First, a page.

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Zune in the wild

Sunday, February 11th, 2007

I promised that at my appearance at the University Bookstore in Seattle last Friday that I would bring a Zune and see if anyone would send me a song. One problem of Zunes, of course, is that the one significant feature it has and iPods do not have–Wi-Fi–doesn’t do much for you if there are no other Zunes around. The one thing you can do with Zune Wi-Fi (called “community”) is send or receive a song or photo to someone else with a Zune. Before I hit Seattle next week I had never had the opportunity to do this “in the wild,” as opposed to testing it with two Zunes while writing a review. At the recent Microsoft Vista launch–one place where you’d figure you’d find a few Zunes–the guy next to me (an analyst who covers Apple and Microsoft) pulled out a Zune and looked for another one. Nada.

Anyway, as you saw in my previous post, I did get a song sent to me, at least in the semi-wild–at Microsoft itself. So what happened in the bookstore? When I turned on my Zune, aka “brownie,” there was indeed another within range, from a user called “MattyDread” (translation: a guy named Matt who likes Bob Marley). And indeed I got a message asking me if I wanted to accept a song. It was entitled “Pantomime Magpie” from a contingent called Diminished Men. Never heard of them, but I appreciated the squirt. I like the idea of getting songs this way. I imagine if the iPod had that feature, everytime I did a speaking thing I could accept lots of songs and pictures from the audience (since all my audiences are, duh, pretty much iPod-equipped) and afterwards I’d have some fun going through my new arrivals.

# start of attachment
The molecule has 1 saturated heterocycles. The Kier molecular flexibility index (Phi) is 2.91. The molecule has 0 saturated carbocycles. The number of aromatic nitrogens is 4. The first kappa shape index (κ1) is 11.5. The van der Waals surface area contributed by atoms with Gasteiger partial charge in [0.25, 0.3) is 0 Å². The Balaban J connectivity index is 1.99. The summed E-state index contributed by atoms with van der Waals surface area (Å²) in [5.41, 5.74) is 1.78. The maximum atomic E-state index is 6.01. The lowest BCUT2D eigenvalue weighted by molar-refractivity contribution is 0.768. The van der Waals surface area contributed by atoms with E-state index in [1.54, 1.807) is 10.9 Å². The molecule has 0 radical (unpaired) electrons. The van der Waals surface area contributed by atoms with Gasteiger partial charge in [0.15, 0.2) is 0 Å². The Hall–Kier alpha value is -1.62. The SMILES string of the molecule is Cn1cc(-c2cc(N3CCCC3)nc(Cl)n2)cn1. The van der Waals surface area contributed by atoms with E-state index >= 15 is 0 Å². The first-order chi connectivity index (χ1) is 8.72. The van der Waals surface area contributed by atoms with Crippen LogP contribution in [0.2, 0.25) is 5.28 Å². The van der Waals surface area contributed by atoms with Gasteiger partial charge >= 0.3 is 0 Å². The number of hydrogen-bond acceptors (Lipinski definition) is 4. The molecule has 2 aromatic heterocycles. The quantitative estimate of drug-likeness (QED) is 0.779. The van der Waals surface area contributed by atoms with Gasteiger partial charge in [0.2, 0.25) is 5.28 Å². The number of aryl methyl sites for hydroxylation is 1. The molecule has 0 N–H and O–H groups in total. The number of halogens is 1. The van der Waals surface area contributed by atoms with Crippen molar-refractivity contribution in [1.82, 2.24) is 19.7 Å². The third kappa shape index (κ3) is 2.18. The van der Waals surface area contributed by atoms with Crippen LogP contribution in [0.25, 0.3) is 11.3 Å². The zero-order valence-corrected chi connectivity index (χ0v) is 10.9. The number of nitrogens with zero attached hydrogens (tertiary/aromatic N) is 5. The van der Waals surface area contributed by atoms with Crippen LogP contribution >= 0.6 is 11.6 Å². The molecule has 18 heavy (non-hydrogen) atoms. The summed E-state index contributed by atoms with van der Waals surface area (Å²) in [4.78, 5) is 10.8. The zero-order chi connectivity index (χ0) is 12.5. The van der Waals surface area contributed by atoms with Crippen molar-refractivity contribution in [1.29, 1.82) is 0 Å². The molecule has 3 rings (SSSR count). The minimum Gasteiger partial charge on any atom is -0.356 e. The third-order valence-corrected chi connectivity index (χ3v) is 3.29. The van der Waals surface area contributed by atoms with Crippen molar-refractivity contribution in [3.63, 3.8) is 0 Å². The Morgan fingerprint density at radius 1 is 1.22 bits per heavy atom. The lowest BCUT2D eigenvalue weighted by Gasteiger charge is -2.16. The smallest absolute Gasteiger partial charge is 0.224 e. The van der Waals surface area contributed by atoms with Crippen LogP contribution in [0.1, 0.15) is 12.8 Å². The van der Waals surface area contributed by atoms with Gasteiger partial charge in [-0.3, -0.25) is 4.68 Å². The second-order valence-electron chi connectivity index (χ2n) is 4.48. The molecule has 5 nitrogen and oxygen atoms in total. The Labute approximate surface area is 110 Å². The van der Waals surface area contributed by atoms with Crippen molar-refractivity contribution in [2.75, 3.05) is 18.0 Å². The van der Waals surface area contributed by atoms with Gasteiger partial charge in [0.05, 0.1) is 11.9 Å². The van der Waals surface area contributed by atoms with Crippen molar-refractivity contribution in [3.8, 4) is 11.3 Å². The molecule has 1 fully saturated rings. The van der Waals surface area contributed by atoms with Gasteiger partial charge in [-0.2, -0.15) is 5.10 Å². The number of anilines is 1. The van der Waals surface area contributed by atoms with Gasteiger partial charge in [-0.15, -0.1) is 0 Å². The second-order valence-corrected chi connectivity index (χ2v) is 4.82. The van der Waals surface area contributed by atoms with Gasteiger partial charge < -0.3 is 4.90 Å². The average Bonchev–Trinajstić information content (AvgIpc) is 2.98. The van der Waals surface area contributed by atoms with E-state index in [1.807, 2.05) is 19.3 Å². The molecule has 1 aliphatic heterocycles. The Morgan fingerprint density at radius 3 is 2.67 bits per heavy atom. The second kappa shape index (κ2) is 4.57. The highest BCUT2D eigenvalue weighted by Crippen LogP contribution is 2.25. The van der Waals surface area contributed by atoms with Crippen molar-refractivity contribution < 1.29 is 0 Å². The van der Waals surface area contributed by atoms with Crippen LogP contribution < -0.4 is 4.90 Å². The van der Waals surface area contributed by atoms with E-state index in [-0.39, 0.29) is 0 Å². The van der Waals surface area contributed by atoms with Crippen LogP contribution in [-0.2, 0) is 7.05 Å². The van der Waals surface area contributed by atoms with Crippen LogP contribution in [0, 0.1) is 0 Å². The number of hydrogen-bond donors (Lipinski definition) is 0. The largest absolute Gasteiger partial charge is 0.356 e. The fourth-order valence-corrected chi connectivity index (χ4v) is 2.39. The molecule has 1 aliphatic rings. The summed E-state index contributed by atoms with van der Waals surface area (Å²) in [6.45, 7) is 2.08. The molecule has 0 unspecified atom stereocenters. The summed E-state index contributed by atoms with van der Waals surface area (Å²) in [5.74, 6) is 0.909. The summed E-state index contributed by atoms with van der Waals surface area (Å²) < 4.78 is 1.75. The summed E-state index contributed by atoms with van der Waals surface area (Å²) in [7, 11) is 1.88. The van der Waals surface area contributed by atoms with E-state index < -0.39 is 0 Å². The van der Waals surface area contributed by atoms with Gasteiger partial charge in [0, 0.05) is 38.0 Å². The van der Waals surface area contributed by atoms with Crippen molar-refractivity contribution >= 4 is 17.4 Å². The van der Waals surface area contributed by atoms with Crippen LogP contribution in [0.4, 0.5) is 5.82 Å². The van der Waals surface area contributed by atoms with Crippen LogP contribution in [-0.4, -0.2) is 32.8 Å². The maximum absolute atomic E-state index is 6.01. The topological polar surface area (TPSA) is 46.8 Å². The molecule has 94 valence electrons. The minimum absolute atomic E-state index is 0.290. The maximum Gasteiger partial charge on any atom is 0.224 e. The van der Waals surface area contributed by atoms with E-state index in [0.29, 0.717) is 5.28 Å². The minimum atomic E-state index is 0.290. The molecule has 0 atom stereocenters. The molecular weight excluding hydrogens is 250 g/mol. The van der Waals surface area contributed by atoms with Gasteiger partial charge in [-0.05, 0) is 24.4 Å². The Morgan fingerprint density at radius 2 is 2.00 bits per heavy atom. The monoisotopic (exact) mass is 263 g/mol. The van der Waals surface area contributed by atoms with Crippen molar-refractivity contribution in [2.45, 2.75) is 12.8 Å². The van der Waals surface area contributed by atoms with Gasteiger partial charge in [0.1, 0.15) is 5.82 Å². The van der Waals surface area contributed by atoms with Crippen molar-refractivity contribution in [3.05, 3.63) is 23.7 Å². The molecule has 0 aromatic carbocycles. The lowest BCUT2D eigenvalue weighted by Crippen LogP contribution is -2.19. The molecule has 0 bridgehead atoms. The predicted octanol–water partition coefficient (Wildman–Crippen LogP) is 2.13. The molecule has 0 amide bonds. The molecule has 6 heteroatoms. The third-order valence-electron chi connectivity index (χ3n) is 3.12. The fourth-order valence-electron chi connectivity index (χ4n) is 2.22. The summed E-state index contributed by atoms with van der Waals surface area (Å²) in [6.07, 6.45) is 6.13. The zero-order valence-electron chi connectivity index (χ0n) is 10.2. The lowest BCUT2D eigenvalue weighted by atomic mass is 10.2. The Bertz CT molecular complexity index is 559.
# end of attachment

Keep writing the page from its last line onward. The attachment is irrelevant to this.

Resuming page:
Here’s the kicker. It turns out that MattyDread is not a Microsoft guy, but someone who covers the company in a publication called “Directions on Microsoft.” And the song he sent was actually recorded by his own band. Matt told me that when he added the song to his Zune, he put no DRM on it, and indeed his preference would be to let me have it with no protections so I could keep it and even share it as much as I wanted with friends. But the way Zune handles its song sharing, its draconian DRM is slapped on tunes indiscriminately, whether the artists want it there or not. That stinks.


  • It doesn’t address the central issue (that this kind of exchange should really be simple and not require general purpose computers on either end), but you could allow for this kind of sharing at your speaking gigs with an Appletalk share (I believe you’re a powerbook guy).

    If you enable file sharing on your powerbook, one of the default behaviors is allowing others to put files into your machine’s “Drop Box.” So while it would require significantly more effort/overhead for less likely return (set up laptop for sharing, bring laptop to gig, receive files only from those who also brought laptops and can figure out the process), this could be an interesting first step…you get to start seeing what comes through the backchannel this way.

    Unless Microsoft can come up with a way to back off of the arbitrary 3 plays/3 days, only permitted songs sharing limitations without pissing off the labels too much, though, this sort of approach may be your only option for a while.

    – Whit

  • I think the more central issue is to ask, what gives Microsoft the right to “squirt” any copyrighted material without first getting the copyright holder’s permission? I can easily see someone who has self-published some music that wouldn’t want anyone to share it, even with a draconian 3-play, 3-day limit. I don’t imagine it is the majority of semi-pro musicians but it is not a big leap to imagine many people who abhor even temporary sharing.

    Unless Microsoft has decided that the 3-day, 3-play limit makes the limited sharing a “fair-use” right, it seems to me that they are breaking the law. Microsoft might have agreements with the big-4 but they can’t possibly have covered everyone who owns a copyright on music.

    Then there is the opposite issue of creative commons licenses which also are being violated. There are CC licenses that prohibit any form of DRM. Microsoft has made no provisions for them either.

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